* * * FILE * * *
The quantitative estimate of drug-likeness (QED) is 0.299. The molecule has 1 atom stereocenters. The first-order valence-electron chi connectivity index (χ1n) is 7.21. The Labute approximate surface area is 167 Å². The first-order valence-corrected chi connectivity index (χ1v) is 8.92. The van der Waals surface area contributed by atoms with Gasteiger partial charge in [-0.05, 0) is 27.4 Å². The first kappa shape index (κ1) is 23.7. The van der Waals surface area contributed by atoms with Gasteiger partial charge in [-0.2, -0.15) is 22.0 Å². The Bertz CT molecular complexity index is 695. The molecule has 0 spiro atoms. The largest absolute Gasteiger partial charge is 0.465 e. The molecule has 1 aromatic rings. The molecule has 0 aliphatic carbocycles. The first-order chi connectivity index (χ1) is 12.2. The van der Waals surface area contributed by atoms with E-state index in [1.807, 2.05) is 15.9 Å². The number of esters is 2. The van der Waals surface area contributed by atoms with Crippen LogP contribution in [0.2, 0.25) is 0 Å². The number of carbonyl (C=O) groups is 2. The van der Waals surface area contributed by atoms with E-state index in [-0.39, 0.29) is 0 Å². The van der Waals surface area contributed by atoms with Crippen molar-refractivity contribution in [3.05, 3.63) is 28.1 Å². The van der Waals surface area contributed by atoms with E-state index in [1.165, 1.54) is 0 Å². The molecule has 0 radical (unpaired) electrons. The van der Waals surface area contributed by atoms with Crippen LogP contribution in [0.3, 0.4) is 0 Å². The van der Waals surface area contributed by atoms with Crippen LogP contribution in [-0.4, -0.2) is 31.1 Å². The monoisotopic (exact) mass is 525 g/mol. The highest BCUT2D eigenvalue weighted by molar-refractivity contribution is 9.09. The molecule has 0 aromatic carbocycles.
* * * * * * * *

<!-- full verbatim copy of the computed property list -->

The quantitative estimate of drug-likeness (QED) is 0.299. The molecule has 1 atom stereocenters. The first-order valence-electron chi connectivity index (χ1n) is 7.21. The Labute approximate surface area is 167 Å². The first-order valence-corrected chi connectivity index (χ1v) is 8.92. The van der Waals surface area contributed by atoms with Gasteiger partial charge in [-0.05, 0) is 27.4 Å². The first kappa shape index (κ1) is 23.7. The van der Waals surface area contributed by atoms with Gasteiger partial charge in [-0.2, -0.15) is 22.0 Å². The Bertz CT molecular complexity index is 695. The molecule has 0 spiro atoms. The largest absolute Gasteiger partial charge is 0.465 e. The molecule has 1 aromatic rings. The molecule has 0 aliphatic carbocycles. The first-order chi connectivity index (χ1) is 12.2. The van der Waals surface area contributed by atoms with E-state index in [1.807, 2.05) is 15.9 Å². The number of esters is 2. The van der Waals surface area contributed by atoms with Crippen LogP contribution in [0.2, 0.25) is 0 Å². The number of carbonyl (C=O) groups is 2. The van der Waals surface area contributed by atoms with E-state index in [-0.39, 0.29) is 0 Å². The van der Waals surface area contributed by atoms with Crippen molar-refractivity contribution in [3.05, 3.63) is 28.1 Å². The van der Waals surface area contributed by atoms with E-state index in [1.165, 1.54) is 0 Å². The molecule has 0 radical (unpaired) electrons. The van der Waals surface area contributed by atoms with Crippen LogP contribution in [0.3, 0.4) is 0 Å². The van der Waals surface area contributed by atoms with Crippen LogP contribution in [-0.4, -0.2) is 31.1 Å². The monoisotopic (exact) mass is 525 g/mol. The highest BCUT2D eigenvalue weighted by molar-refractivity contribution is 9.09. The molecule has 0 aromatic carbocycles.